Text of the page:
Q: Is there anything else you would like to share with the PMWC audience?

A: It’s a wonderful time to be in this ever-changing field.

Interview with Ralph Snyderman from Duke University

Q: What research are you or your lab focusing on and why, and what problem(s) are you trying to solve?

A: My work involves designing, implementing and studying innovations in medical education that allow our medical schools to fulfill our social contract to improve the health of our communities and reduce the suffering of our patients.

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Interview with Catherine Reinis Lucey from UCSF

Q: What research are you or your lab focusing on and why, and what problem(s) are you trying to solve?

A: My work involves designing, implementing and studying innovations in medical education that allow our medical schools to fulfill our social contract to improve the health of our communities and reduce the suffering of our patients.

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Interview with Gunnar Carlsson from Ayasdi

Q: What need is Ayasdi addressing?

A: Ayasdi is pioneering the application of artificial intelligence to value-based care by targeting two of the most complex problems in healthcare: population risk stratification and clinical variation management.

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Interview with Nikole Kimes from Siolta Therapeutics

Q: What need is Siolta Therapeutics addressing?

A: Chronic diseases, including inflammatory diseases such as asthma, now represent the leading cause of mortality and morbidity worldwide.

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Note from Dr. Patrick Conway, President & CEO, Blue Cross and Blue Shield NC to PMWC

VC activity is booming in healthcare, with second quarter drawing in $5.1 billion in capital. That is 22% of the total $23 billion raised by all VC-based companies in the U.S., according to latest Pricewaterhouse Coopers quarterly report.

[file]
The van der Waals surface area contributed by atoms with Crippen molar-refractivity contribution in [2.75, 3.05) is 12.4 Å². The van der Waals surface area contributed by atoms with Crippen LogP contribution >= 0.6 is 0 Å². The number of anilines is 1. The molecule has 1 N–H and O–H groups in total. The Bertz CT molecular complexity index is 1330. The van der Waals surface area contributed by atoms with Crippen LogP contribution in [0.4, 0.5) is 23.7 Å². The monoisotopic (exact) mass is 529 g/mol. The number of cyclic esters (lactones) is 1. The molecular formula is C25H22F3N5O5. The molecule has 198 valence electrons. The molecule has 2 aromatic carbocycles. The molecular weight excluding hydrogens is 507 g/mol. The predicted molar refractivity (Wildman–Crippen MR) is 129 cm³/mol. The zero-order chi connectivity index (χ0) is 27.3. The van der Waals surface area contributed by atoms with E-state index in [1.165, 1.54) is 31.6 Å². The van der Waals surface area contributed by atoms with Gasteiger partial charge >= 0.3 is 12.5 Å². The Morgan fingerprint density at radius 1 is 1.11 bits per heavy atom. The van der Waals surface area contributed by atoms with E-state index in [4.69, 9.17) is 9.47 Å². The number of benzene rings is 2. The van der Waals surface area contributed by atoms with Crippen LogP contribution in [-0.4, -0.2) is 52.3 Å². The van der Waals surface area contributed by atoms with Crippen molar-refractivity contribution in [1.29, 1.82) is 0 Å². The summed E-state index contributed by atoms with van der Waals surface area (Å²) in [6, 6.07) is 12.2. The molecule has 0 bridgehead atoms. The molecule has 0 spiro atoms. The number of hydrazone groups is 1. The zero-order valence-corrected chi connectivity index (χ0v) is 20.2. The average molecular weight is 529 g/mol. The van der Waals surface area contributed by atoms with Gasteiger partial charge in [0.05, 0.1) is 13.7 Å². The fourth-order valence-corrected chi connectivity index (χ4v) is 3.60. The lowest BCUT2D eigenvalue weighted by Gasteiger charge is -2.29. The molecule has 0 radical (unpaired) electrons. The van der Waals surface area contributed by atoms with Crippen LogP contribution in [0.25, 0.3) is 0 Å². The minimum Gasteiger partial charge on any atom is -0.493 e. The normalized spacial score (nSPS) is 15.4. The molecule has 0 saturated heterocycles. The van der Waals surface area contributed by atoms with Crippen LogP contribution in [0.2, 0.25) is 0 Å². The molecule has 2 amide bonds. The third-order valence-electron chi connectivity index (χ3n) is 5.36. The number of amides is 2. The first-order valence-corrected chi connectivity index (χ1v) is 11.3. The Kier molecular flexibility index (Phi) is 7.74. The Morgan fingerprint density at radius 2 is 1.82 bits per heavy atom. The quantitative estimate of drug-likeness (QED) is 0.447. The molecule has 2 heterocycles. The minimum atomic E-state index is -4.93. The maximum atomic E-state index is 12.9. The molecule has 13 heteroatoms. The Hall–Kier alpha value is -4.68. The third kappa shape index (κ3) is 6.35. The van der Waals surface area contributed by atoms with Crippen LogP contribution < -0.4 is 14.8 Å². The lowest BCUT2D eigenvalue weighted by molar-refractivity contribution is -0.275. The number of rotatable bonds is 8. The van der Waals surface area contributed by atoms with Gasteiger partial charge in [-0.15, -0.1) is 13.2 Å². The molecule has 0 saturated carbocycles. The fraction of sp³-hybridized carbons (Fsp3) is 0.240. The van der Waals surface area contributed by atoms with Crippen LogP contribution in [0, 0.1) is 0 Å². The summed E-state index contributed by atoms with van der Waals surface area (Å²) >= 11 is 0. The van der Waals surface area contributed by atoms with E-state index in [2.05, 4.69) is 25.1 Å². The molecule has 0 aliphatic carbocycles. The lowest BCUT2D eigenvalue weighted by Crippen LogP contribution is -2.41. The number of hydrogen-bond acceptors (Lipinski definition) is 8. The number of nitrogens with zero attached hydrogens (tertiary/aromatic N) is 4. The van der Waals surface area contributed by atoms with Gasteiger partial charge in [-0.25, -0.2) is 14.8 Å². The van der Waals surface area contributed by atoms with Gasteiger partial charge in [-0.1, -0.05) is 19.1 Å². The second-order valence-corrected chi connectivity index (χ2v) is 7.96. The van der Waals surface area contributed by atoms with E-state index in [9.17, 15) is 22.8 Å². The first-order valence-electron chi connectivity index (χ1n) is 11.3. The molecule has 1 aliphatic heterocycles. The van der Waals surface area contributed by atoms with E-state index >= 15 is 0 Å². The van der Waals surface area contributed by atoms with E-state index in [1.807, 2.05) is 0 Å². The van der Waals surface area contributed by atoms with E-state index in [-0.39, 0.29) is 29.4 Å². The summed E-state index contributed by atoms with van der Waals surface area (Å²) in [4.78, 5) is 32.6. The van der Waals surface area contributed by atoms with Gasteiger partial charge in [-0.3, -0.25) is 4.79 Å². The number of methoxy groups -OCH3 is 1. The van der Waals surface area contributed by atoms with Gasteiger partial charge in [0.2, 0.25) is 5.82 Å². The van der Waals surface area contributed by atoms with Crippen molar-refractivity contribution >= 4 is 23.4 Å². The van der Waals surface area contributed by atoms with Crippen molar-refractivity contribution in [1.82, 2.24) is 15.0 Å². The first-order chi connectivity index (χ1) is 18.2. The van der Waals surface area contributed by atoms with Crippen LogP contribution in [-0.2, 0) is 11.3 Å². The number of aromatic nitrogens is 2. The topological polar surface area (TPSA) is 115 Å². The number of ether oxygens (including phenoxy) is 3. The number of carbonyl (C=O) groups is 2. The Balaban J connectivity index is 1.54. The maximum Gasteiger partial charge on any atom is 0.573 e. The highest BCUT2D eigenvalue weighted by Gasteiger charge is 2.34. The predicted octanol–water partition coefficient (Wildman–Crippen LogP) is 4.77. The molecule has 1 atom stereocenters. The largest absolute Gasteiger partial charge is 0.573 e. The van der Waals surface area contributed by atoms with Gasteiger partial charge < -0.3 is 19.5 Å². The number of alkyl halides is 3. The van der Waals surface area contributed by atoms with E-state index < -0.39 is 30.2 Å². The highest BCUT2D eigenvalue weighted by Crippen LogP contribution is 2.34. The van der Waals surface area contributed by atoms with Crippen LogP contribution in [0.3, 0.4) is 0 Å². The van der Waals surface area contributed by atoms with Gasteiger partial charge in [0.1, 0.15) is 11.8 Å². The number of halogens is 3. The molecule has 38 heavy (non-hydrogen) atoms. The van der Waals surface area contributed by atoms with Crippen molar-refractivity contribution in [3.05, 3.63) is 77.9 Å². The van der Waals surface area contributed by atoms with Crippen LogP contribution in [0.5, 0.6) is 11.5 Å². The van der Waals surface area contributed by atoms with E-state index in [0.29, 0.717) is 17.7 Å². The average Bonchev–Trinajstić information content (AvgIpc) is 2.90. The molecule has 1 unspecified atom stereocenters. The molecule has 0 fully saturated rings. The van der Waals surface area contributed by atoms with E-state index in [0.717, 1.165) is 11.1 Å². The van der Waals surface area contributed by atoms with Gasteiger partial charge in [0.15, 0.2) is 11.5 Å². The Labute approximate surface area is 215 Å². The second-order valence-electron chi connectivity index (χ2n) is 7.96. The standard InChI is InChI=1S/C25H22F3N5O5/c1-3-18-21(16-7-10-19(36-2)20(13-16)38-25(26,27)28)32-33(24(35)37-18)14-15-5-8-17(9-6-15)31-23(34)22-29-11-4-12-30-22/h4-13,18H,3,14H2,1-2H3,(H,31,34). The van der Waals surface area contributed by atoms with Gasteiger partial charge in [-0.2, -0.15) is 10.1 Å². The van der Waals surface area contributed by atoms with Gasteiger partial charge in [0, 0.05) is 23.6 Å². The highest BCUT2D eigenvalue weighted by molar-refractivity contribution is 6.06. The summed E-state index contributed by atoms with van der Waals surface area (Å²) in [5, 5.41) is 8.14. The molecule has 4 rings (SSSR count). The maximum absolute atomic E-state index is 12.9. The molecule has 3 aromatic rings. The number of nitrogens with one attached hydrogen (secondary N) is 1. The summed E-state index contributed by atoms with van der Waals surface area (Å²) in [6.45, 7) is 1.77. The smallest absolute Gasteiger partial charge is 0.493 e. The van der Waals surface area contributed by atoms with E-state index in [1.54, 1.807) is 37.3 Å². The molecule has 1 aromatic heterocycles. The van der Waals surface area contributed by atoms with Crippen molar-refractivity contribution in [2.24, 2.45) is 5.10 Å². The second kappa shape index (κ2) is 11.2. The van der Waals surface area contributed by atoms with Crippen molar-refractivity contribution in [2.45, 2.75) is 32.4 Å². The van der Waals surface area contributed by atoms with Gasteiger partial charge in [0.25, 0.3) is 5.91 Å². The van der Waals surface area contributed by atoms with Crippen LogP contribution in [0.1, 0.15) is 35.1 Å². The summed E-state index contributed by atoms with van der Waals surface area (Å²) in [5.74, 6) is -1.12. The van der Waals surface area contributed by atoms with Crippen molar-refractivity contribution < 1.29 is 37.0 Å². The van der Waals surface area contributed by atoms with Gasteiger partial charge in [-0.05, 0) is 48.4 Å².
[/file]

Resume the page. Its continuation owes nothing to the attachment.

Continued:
Read More

Interview with Atul Sharan, Co-founder and CEO, CellMax Life

Q: CellMax has developed non-invasive blood tests based on Circulating tumor cells CTC. How do you see these tests being adopted clinically?

A: Survival rates are greater than 90% for cancers that are detected at an early stage.

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Interview with Wendell Jones from Q² Solutions | EA Genomics

Q: What need is Q² Solutions | EA Genomics addressing?

A: As a leading provider of genomic services in clinical trials and discovery, Q² Solutions | EA Genomics advances science by harnessing technological expertise to drive understanding of the human genome and disease biology to detect the effects of therapies.

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Interview with Ben Solomon from GeneDx

Q: What need is GeneDx addressing?

A: GeneDx was started in 2000 by two NIH scientists with the mission of making genetic testing accessible for patients with rare diseases.

Read More

Interview with Ty Ridenour from RTI International

Q: What need is RTI International addressing?

A: As an independent research institute, RTI is dedicated to improving the human condition. We answer questions that demand an objective and multidisciplinary approach—one that integrates expertise across the social and laboratory sciences, engineering, and international development.

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Interview with Madhuri Hegde, Vice President and Chief Science Officer of PerkinElmer’s Global Laboratory Services

Q: What need is Global Laboratory Services addressing?

A: PerkinElmer Genomics is global (genomics) laboratory service with laboratories in US, India and China, addressing genetic/genomic testing across the globe.

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Interview with Rita R. Colwell from University of Maryland College Park and John Hopkins School of Public Health

Q: What research are you or your lab focusing on and why, and what problem(s) are you trying to solve?

A: The research that I am focusing on is understanding the microbiome of the human system and the environment, which means understanding the gut flora and its relationship to health and disease.

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Interview with Dr. Nicholas Dracopoli from Personal Genome Diagnostics

Q: What need is Personal Genome Diagnostics (PGDx) addressing?

A: PGDx is developing standardized, clinical Next Generation Sequencing (NGS) kits to help enable effective treatment decisions for cancer patients.

Read More